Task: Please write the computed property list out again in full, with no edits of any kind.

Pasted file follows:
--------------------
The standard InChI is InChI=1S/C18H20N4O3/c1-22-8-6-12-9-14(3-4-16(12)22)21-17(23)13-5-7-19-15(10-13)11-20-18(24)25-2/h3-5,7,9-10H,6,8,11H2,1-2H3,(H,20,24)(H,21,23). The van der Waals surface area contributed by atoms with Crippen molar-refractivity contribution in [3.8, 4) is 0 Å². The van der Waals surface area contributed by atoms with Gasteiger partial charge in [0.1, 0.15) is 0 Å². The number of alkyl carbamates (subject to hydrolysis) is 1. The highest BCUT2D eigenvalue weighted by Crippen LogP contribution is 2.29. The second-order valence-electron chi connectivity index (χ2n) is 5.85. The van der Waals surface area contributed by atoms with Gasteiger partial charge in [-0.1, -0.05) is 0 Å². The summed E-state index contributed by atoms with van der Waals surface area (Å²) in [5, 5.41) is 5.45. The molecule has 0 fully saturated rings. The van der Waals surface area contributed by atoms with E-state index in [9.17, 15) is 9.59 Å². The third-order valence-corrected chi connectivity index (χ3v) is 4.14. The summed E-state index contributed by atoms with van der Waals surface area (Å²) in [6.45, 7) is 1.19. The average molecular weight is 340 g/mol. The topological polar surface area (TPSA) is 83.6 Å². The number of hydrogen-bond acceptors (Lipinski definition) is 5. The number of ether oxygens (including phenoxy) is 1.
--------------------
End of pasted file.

The standard InChI is InChI=1S/C18H20N4O3/c1-22-8-6-12-9-14(3-4-16(12)22)21-17(23)13-5-7-19-15(10-13)11-20-18(24)25-2/h3-5,7,9-10H,6,8,11H2,1-2H3,(H,20,24)(H,21,23). The van der Waals surface area contributed by atoms with Crippen molar-refractivity contribution in [3.8, 4) is 0 Å². The van der Waals surface area contributed by atoms with Gasteiger partial charge in [0.1, 0.15) is 0 Å². The number of alkyl carbamates (subject to hydrolysis) is 1. The highest BCUT2D eigenvalue weighted by Crippen LogP contribution is 2.29. The second-order valence-electron chi connectivity index (χ2n) is 5.85. The van der Waals surface area contributed by atoms with Gasteiger partial charge in [-0.1, -0.05) is 0 Å². The summed E-state index contributed by atoms with van der Waals surface area (Å²) in [5, 5.41) is 5.45. The molecule has 0 fully saturated rings. The van der Waals surface area contributed by atoms with E-state index in [9.17, 15) is 9.59 Å². The third-order valence-corrected chi connectivity index (χ3v) is 4.14. The summed E-state index contributed by atoms with van der Waals surface area (Å²) in [6.45, 7) is 1.19. The average molecular weight is 340 g/mol. The topological polar surface area (TPSA) is 83.6 Å². The number of hydrogen-bond acceptors (Lipinski definition) is 5. The number of ether oxygens (including phenoxy) is 1.